DECEMBER 18, 2015

Charlotte Rampling, the original irl icon

As Charlotte Rampling becomes the ultimate Instagram muse,
Stephanie LaCava dissects her anti-internet allure.

I first wrote about Charlotte Rampling nearly three years ago, because I kept running into her in different cities. She was usually alone, reading. I was usually alone at my computer. When it happened in Los Angeles and then, not long after, Paris, magical thinking took hold.

The subtext of that earlier essay was my ambivalence towards social media, how I wouldn't show intimate moments with loved ones for fear of cheapening them. I think Rampling showed up IRL because I wasn't spending enough time offline. She, nearly seventy, does not participate in social media nor, I imagine, would have if it were around years ago. Rampling's abstention is common of her generation, and yet I kept seeing picture after picture of her in my feed. Somehow Instagram still managed to make her no longer feel like a discovery, like mine.

Since I was young, I'd watched Rampling's films and collected tearsheets of her. I loved how she wore clothing with a kind of uncomplicated shrug, and how she looked even more comfortable when she took off these layers. It was less about a signature piece, more about an iconic stare and accompanying air of casual cool. I've never been very impressed by fancy clothes. I'm not even sure I can tell you my favorite Rampling outfit. I find her "style" equally memorable in film stills, when it's clear the clothes are not her own.

The classic, impenetrable one from The Night Porter, Rampling as twisted lover Lucia, topless in black pants and suspenders, black elbow-length gloved hands over her breasts, hair pulled back, wearing an officer's hat. Or there she is next to Woody Allen in Stardust Memories, in a crew neck sweater with short hair as the neurotic Dorrie. Then, her lesser known films, like James Salter's Three. Here, she is Marty, the object of desire for two American boys, in denim top and jeans or subdued bikini between young Sam Waterston and Robie Porter. As Margaret Krusemark in Alan Parker's Angel Heart, she is a little older, dressed in a navy blue blouse and calf-length skirt with white crochet detail.

All these looks and her famous photos sittings live online now, filed by hashtags, no longer hidden only in rare photo books. My obsession was marred when its empress multiplied, when she showed up en masse, a little army of proliferated images.

Rampling is also incongruous to social media in that she doesn't - hasn't - catalogued her own successes. She's gone about her work, not looking for strangers' validation. It found her. This is easier, of course, when there's a stable of pictures taken by talented photographers, like Helmut Newton or Juergen Teller or image captures from art house films. More common to a younger class of artists are gossip items or embarrassing early work living online forever.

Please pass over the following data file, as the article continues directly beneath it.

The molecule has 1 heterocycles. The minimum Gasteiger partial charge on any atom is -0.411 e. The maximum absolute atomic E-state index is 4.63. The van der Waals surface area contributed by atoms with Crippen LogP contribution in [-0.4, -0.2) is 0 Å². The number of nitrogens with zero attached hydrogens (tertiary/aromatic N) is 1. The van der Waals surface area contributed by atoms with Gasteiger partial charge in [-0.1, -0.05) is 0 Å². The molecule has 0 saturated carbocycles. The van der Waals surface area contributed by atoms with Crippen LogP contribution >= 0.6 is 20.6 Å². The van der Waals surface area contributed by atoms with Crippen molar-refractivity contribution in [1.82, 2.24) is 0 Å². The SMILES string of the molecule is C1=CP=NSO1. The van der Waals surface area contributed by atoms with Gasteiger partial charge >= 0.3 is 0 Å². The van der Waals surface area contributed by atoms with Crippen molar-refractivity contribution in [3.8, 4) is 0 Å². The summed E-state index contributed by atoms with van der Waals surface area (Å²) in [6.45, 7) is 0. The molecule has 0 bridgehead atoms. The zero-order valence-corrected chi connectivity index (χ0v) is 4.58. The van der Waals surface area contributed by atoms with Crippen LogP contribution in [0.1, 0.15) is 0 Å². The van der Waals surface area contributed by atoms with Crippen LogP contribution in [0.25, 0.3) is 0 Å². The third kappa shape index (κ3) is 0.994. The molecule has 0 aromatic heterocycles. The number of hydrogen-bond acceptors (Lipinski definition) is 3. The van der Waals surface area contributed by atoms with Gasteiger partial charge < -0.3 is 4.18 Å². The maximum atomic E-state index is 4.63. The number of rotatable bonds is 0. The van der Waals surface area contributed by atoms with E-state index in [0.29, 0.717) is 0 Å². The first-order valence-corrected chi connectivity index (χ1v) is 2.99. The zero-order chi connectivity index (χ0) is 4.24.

The problem with coming of age in the late 90s is that you made mistakes before you understood the power of technology's new everlasting record. And now, all you have left is social media to course correct. But maybe that's kind of great, because you once were unafraid and learning and evolving, not just projecting. Rampling also represents for me, a woman who continues to evolve as an artist, trying new things, as she ages gracefully.

As a writer, I find it interesting to examine how Rampling's sensibility is transferred to the page. For years, I tried to find a copy of an authorized biography I'd only heard about. I asked various rare book dealers for help. No luck. It turned out, Rampling had pulled out of the project and not a single copy was to be found, nor trace of these interviews. Somehow this narrative collaboration must have not worked for her and so, she shut it down.

Just last month, she released a different project, Qui Je Suis, a kind of poetic, rambling "autobiography," the summation of ten years working with editor and writer Christophe Bataille. It is an elegant wandering text, as far as possible from a "tell all." I like this.

Rampling chose to recount memories in hazy, episodic stories, similar to her approach in the biopic documentary The Look. It becomes clear that she feels safer when a straightforward personal narrative isn't required. And this explains why the false celebrity of social media or reality television will never create icons like her. That's the problem with the internet. How to disappear and leave only the work.